Panthers safety Kurt Coleman
The New Orleans Saints offense didn’t score a touchdown in last week’s 24-6 loss to the Houston Texans and has produced only 20 points in the past two games, but still ranks in the top three in total offense in the league.
So just because they’ve been in a scoring rut lately doesn’t mean the Saints (4-7) are lacking offensively, and the Carolina Panthers won’t be taking them lightly.
In their second game against the Saints this season, the Panthers know the offense but can never feel too comfortable against quarterback Drew Brees and coach Sean Payton.
Several Panthers defenders said this week that they have to be on guard for the little wrinkles Payton may throw in that the Saints have yet to show on tape 13 weeks into the season.
“Sean is going to be a great play caller as always,” said Panthers safety Roman Harper, who played in New Orleans for eight years. “They’re going to mix up looks and give us things that we haven’t seen or prepared for. We have to adjust and go back to our rules and fundamentals and be able to play. Once we see what they’re starting to do to us, we have to be able to adjust on the sideline and continue to push forward. They’re going to have some success. Not everything’s going to go our way.”
Panthers linebacker Luke Kuechly said he’s “sure they’ve got some stuff up their sleeve” in the second meeting after Carolina won 27-22 in Week 3. He means that the Saints will probably show a play similar to one they ran in Week 3 but throw in a wrinkle that could open up a big play.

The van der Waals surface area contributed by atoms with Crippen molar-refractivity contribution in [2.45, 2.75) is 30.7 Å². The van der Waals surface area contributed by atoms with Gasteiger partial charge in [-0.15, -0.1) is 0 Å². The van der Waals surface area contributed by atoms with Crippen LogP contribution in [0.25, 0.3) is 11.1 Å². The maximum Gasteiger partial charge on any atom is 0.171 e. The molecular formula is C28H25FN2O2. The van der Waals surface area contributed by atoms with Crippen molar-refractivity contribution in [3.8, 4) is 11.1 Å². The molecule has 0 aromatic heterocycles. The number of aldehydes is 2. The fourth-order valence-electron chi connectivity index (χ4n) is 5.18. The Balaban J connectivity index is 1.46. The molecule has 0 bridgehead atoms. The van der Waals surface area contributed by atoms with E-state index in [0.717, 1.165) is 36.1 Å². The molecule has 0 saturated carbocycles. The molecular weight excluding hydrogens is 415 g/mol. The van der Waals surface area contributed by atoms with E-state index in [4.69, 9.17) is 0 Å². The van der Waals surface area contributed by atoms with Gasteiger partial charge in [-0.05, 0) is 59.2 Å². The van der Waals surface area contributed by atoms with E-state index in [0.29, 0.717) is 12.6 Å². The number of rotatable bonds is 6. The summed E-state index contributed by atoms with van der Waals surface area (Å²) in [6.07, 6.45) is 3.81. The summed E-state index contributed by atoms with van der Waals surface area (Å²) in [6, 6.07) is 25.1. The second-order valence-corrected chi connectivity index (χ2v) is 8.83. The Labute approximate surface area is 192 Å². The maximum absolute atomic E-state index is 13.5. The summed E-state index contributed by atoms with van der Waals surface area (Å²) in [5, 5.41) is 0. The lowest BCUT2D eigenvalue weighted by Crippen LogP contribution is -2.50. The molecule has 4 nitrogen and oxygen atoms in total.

They’re going to mix up looks and give us things that we haven’t seen or prepared for. We have to adjust.
Panthers safety Roman Harper
Payton has been doing that for years, and his teaming with Brees has helped Brees become a future Hall of Fame quarterback and one of the most prolific passers in NFL history.
The Saints will send a tight end out wide to see if the defense puts a safety or linebacker on him. They’ll put a receiver, such as speedy Brandin Cooks, in motion or in the backfield to see how the defense reacts.
These are the types of schemes Payton has used against Rivera going back to Payton’s time as the Giants offensive coordinator, when Rivera was the linebackers coach at NFC East rival Philadelphia in the early 2000s.
“You can’t practice against everything,” Rivera said. “As a playcaller, the thing Sean McDermott’s going to have to do is look at the flow of the game, look at the personnel matchups and then try to anticipate based on that.”
But the Saints had a historic struggle just a week ago. They failed to score a touchdown for the first time since 2005 and Brees didn’t throw for a touchdown for the first time in 45 games, the fifth-longest streak in NFL history.
What hurt the Saints was getting behind the chains on second and third downs. New Orleans went 7-for-23 on third downs in the past two games.
“Those numbers have put us behind the chains and then all of a sudden,” Payton said, “if you’re looking down at your call-sheet and you’re spending most of your day at third and a 10-plus you’re probably not doing well and you’re probably going to lose.”
Still, five of the past nine games between the teams have been decided by eight points or fewer. These teams know each other, and everyone expects a ball game.
“Who cares what the records are?” Brees said. “There’s just that rivalry, there’s that just kind of understanding that both teams know each other pretty well. There’s that level of familiarity and yet it’s just an extremely competitive game, you know it’s going to be a four-quarter game and that’s just the way these have gone.”